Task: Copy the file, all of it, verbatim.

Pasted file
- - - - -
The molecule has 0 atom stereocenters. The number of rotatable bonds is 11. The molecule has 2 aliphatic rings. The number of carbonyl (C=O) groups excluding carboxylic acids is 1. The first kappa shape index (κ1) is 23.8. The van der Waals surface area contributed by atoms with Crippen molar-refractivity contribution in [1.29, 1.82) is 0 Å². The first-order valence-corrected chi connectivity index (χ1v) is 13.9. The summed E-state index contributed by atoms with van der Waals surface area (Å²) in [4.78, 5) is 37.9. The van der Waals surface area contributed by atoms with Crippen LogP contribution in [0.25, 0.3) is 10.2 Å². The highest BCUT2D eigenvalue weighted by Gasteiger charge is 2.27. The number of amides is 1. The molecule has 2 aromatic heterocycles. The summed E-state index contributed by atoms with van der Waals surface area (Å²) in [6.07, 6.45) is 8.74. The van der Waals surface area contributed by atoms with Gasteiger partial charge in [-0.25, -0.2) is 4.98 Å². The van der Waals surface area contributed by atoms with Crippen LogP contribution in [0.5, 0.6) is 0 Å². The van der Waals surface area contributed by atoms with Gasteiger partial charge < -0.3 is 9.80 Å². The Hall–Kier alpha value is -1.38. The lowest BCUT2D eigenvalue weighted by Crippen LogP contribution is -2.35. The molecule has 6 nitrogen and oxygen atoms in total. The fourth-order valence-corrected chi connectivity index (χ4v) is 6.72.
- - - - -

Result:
The molecule has 0 atom stereocenters. The number of rotatable bonds is 11. The molecule has 2 aliphatic rings. The number of carbonyl (C=O) groups excluding carboxylic acids is 1. The first kappa shape index (κ1) is 23.8. The van der Waals surface area contributed by atoms with Crippen molar-refractivity contribution in [1.29, 1.82) is 0 Å². The first-order valence-corrected chi connectivity index (χ1v) is 13.9. The summed E-state index contributed by atoms with van der Waals surface area (Å²) in [4.78, 5) is 37.9. The van der Waals surface area contributed by atoms with Crippen LogP contribution in [0.25, 0.3) is 10.2 Å². The highest BCUT2D eigenvalue weighted by Gasteiger charge is 2.27. The number of amides is 1. The molecule has 2 aromatic heterocycles. The summed E-state index contributed by atoms with van der Waals surface area (Å²) in [6.07, 6.45) is 8.74. The van der Waals surface area contributed by atoms with Gasteiger partial charge in [-0.25, -0.2) is 4.98 Å². The van der Waals surface area contributed by atoms with Crippen LogP contribution in [0.5, 0.6) is 0 Å². The van der Waals surface area contributed by atoms with Gasteiger partial charge < -0.3 is 9.80 Å². The Hall–Kier alpha value is -1.38. The lowest BCUT2D eigenvalue weighted by Crippen LogP contribution is -2.35. The molecule has 6 nitrogen and oxygen atoms in total. The fourth-order valence-corrected chi connectivity index (χ4v) is 6.72.